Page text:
The German governments agreement to deliver more COVID-19 relief aid provided some support.

The ECB’s Economic Bulletin tested support, however, with the Bulletin highlighting downside risks.

For the week, the EUR fell by 0.74% to $1.2046, a 0.69% gain on Friday limiting the damage. In the week prior, the EUR had fallen by 0.29% to $1.2136.

For the European major indexes, it was a bullish week, bouncing back from the previous week’s sell-off. The CAC40 and the DAX30 rallied by 4.82% and by 4.64% respectively, with the contracted EuroStoxx600 gaining 3.46%.

For the Loonie

It was a relatively busy week, though the markets had to wait until Friday for any stats.

Key stats included trade and employment figures and the Ivey PMI for January.

In December, Canada’s trade deficit narrowed from C$3.56bn to C$1.67bn. That was of little comfort, however, with employment figures disappointing.

On the employment front, employment tumbled by 212.8k in January, following a 68.2k slide from December. As a result, the unemployment rate jumped from 8.6% to 9.4%.

The Ivey PMI rose from 46.7 to 48.4, in January, providing Loonie support on the day alongside rising crude oil prices.

In the week ending 5th February, the Loonie rose by 0.16% to C$1.2756. In the week prior, the Loonie had declined by 0.35% to C$1.2777.

Elsewhere

A bullish end to the week delivered gains for the Aussie Dollar and the Kiwi Dollar.

In the week ending 5th February, the Aussie Dollar rose by 0.44% to $0.7678, with the Kiwi Dollar ended the week up by 0.07% to $0.7198.

A 1.03% jump in the Aussie Dollar and a 0.59% gain in the Kiwi Dollar on Friday delivered the upside.

For the Aussie Dollar

It was a busy week.

Key stats included manufacturing, trade, business confidence, and retail sales figures.

In January, manufacturing sector activity picked up, with the AIG Manufacturing Index rising from 52.1 to 55.3.

Trade data was also skewed to the positive along with business confidence figures.

In December, the trade surplus widened from A$5.022bn to A$6.785bn.

For the 4th quarter, the NAB Business Confidence Index rose from -8 to +14.

On the negative was a 4.1% fall in retail sales in December. The decline had come off the back of a 7.1 rebound in November, however.

On the monetary policy front, the RBA was also in action in the week.

While holding the cash rate unchanged at 0.1%, the RBA caught the markets by surprise, increasing its bond purchases by A$100bn.

At the end of the week, the RBA’s statement on monetary policy weighed on the Aussie Dollar early in the session. This was in spite of upward revisions to growth and employment forecasts.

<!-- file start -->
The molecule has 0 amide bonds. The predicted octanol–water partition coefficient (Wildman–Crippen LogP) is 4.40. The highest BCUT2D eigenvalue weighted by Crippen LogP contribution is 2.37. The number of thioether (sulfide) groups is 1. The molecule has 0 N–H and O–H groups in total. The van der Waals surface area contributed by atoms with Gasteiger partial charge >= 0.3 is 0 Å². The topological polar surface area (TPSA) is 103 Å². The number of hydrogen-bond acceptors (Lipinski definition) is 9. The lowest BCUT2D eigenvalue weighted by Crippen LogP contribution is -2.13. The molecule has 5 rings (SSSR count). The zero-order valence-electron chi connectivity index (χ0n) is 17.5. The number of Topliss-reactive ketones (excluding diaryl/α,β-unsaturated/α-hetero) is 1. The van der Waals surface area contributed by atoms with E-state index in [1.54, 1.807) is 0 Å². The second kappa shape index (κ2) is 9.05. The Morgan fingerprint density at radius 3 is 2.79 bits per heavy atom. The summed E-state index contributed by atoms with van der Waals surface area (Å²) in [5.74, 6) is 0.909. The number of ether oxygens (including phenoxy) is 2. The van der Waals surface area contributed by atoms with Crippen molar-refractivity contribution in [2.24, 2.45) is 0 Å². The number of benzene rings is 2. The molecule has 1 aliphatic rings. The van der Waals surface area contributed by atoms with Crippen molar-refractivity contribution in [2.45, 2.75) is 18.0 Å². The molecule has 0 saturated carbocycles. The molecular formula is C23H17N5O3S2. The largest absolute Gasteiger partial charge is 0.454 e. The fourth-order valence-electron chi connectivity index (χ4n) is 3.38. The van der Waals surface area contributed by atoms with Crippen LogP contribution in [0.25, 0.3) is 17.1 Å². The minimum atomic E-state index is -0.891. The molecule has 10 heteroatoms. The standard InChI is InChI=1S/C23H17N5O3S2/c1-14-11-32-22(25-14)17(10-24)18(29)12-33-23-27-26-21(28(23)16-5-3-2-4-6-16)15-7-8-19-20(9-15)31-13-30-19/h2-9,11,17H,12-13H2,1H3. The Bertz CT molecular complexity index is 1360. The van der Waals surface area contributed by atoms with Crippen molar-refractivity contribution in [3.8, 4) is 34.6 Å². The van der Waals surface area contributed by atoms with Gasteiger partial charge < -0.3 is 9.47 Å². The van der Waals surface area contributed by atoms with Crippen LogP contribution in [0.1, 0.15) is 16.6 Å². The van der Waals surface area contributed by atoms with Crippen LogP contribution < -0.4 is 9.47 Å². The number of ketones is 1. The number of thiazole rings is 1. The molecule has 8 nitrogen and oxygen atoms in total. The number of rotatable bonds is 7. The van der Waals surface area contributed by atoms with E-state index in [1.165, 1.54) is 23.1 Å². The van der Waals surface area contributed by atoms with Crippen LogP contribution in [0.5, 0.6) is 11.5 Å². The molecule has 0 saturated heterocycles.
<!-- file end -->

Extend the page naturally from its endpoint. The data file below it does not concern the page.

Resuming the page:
Talk of extended policy support and uncertainty over what lies ahead had tested Aussie Dollar support before the Friday rally.

For the Kiwi Dollar

It was a relatively quiet week.

4th quarter employment and December building consents were in focus in the week.

The stats were skewed to the positive, with employment rising by 0.6% in the 4th quarter. Economists had forecast a 0.8% decline following a 0.8% decline in the 3rd quarter.

As a result, the unemployment rate fell from 5.3% to 4.9% versus a forecasted rise to 5.6%.

Building consents were on the rise at the end of the year, jumping by 4.9%. In November, consents had risen by 1.2%.

For the Japanese Yen

It was a relatively quiet week.

Finalized private sector PMI figures for January were in focus in the 1st half of the week.

Both the manufacturing and services sectors continued to contract at the start of the year.

The Services PMI came in at 46.1, with the Manufacturing PMI coming in at 49.8. In December, the PMIs had stood at 47.7 and 50.0 respectively.

At the end of the week, household spending figures were skewed to the positive, however.

Month-on-month, household spending rose by 0.9%, partially reversing a 1.8% fall from November. Economists had forecast a 1.9% slide.

Year-on-year, however, spending was down by 0.6%. Economists had forecast a 2.4% fall.

The Japanese Yen fell by 0.68% to ¥105.39 against the U.S Dollar. In the week prior, the Yen had declined by 0.87% to ¥104.68.

Out of China

It was a relatively quiet week on the data front.

The market’s preferred Caixin private sector PMIs for January were in focus early in the week.

In January, the manufacturing PMI fell from 53.0 to 51.5, with the services PMI sliding from 56.3 to 52.0.

The PMIs had followed the NBS numbers from the weekend that had also been skewed to the negative.

In the week ending 5th February, the Chinese Yuan fell by 0.58% to CNY6.4658. In the week prior, the Yuan had risen by 0.83% to CNY6.4283.

The CSI300 rose by 2.46%, with the Hang Seng ended the week up by 3.55%.